Low-Income Preschoolers in Freefall

Low-Income Preschoolers in Freefall

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In a scene that is likely to be repeated in school districts throughout California in coming weeks, teachers and staff at the Helen Turner Children’s Center in Hayward spent last week packing boxes, hugging their colleagues and students goodbye—and collecting their last paychecks.

The center, which provides nearly 12 hours of care a day to 267 low-income preschoolers, was forced to shut its doors on Thursday, a victim of some $1.2 billion in proposed budget cuts to early childcare programs around the state.

In May, Governor Arnold Schwarzenegger said he would slash spending on extended-care programs by 40 percent, forcing districts to make deep cuts and working parents—most of whom have very limited options—to scramble for new childcare arrangements.

In preparation for the cuts, Hayward’s school board voted to issue pink slips to 48 full-time-equivalent positions last spring.

Other districts are planning similar cutbacks. Riverside County’s Office of Education warned 60 child development centers that they might have to drastically curtail programs, said Scott Moore, senior policy advisor at the nonprofit Preschool California. Shasta County closed down preschool services for 155 low-income children in June. Oakland and Berkeley schools have sent layoff notices to dozens of teachers and staff.

“We have not received additional information from the California Department of Education,” said Lety Salinas, director of academic affairs at Hayward Unified School District (HUSD), which means that the district must assume the May cuts will happen. She said HUSD’s Child Development Programs—which are being cut by 87 percent—have no carryover of funds or reserves to operate after July 15.

In addition to the center serving preschoolers, Hayward shut down four extended-care programs serving K-2nd-grade students and five satellite sites providing daycare to low-income infants and toddlers.

Helen Turner Center is likely to reopen in August as a half-day preschool program—the only childhood education program that was not cut in Schwarzenegger’s budget. But Rebecca Schultz, director of HUSD’s Child Development Programs, points out this isn’t much solace to many parents.

The full-time extended care program operated 246 days a year, including summer, and served 3- and 4-year-olds, while the half-day preschool program will be just 180 days and will be available only to 4-year-olds.

Most of the students at the Center are Latinos and 75 percent are English learners. The more time they spend in school, the more their language skills improve. “This is the time when they can increase their vocabularies and truly catch up,” said Schultz, who has a background as an elementary school teacher and reading coach.

Parent Johanna Giraldo, who works the graveyard shift at UPS, said the center’s shutdown means she’ll have less time to rest up during the day. Moreover, her 3-year-old daughter will not be eligible for preschool for another year.

Schultz said she hopes to rehire some of the 11 teachers and 27 assistants who were laid off from Helen Turner. But Nglege Williams, who has six years of teaching experience, is not feeling optimistic, since she is further down the seniority list.

“I probably need to work five part-time jobs to pay my mortgage,” said Williams, who recently bought a house in Oakland.

Meanwhile, in the Oakland Unified School District, whose early childhood budget was slashed from $18 million to $3.2 million, the closures are slated to start in a couple of weeks.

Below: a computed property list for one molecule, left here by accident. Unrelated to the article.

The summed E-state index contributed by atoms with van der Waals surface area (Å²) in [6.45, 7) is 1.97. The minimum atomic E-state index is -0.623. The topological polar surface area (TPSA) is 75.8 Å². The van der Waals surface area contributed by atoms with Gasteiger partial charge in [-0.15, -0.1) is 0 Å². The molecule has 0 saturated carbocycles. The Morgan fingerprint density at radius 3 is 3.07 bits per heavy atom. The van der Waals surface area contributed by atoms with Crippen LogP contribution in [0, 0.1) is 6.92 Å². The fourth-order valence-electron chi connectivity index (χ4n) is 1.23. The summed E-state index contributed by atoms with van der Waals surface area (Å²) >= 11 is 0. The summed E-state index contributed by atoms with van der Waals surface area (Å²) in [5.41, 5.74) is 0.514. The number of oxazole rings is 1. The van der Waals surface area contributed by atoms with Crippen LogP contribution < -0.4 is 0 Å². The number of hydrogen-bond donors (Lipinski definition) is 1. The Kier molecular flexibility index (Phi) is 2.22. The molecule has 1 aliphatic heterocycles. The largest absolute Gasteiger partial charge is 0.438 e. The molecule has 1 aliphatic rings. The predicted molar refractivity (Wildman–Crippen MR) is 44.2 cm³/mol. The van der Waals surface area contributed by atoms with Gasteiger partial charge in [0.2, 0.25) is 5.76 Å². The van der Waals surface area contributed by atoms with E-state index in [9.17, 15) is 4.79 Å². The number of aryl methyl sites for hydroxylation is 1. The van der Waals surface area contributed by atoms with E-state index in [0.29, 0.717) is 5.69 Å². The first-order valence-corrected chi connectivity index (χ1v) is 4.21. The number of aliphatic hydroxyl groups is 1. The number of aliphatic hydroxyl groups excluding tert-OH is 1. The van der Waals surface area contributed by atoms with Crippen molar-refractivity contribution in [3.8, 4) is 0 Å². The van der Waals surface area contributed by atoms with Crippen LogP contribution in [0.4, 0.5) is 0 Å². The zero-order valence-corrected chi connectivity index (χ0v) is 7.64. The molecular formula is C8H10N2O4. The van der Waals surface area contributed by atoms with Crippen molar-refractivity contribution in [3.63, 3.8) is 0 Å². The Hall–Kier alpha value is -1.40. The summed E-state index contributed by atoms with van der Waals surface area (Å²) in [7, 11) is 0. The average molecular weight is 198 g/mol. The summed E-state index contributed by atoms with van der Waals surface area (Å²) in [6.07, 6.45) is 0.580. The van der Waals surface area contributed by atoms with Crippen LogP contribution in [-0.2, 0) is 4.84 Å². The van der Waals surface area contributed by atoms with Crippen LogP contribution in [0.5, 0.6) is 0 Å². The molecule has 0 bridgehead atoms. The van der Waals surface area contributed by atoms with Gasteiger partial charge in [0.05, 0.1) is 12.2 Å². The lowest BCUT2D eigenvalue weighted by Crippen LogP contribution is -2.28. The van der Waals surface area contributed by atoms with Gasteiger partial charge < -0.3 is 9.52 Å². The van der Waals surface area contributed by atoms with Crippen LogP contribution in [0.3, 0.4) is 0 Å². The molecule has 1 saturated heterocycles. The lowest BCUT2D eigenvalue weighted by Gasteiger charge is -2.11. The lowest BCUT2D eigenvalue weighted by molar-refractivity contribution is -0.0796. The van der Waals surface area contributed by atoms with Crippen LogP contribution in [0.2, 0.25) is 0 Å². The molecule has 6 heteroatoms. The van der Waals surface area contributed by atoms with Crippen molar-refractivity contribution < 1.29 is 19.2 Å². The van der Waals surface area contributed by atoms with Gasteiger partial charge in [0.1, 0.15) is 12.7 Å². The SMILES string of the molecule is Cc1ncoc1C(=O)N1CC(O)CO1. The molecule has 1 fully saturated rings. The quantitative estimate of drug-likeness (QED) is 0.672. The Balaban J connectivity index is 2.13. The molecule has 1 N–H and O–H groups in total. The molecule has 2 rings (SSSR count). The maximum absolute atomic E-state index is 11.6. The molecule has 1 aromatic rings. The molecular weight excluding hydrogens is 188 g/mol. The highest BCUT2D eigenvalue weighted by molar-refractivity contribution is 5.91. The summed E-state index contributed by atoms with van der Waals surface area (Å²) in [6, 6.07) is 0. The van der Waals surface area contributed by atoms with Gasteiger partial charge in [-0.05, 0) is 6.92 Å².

Lynne Rodezno, director of OUSD’s Early Childhood Education, told parents at a meeting last week that the first cuts, in extended childcare for 1st through 5th graders, will go into effect on August 2. The extended-care program for kindergartners will continue, however.

Without the program, many young children will have no place to go for the rest of the summer.

“I need to quit work after all,” said Griselda Almanza, a Mexican immigrant with two young sons who has been able to work as a house cleaner only because her kids have childcare during the day. She has no other support as a single mother. “It is going to be very difficult,” she said.

In addition, seven Oakland centers are due to be closed in August, including Hintil Kuu Ka Childhood Development Center. “It is the only Native American childhood development center in Oakland,” said Alicia Middleton, who hates to see her three children lose out on the opportunity to continue to learn about the culture and history of their ancestors.

Middleton said her children are being redirected to Laurel Childhood Development Center, which is further away from their home and which they do not want to attend. But she can’t afford private childcare on her salary as an assistant administrator at UC Berkeley, so they have no choice.

Along with the closures, 39 teachers will be laid off, on top of eight layoffs in May. It remains unclear whether those layoffs—which were not conducted according to seniority, and therefore include people with 10 to 20 years of experience—will be permanent.

Kathy Faez, an Iranian immigrant and preschool teacher at Highland Childhood Development Center with 15 years of experience, is not among those being laid off. But she worries that with the drop in preschool enrollments due to the elimination of 3-year-olds from the program, fewer teachers will be needed.

In Berkeley, meanwhile, all 24 preschool teachers and 50 instructional assistants in three early childhood development sites received layoff notices last week that will become effective by the end of August.

Maria Carriedo, principal of the Berkeley Unified School District’s Early Childhood Development program, said the program’s $800,000 reserve is almost gone. “After August 31, we don’t know what our program is going to look like,” she said.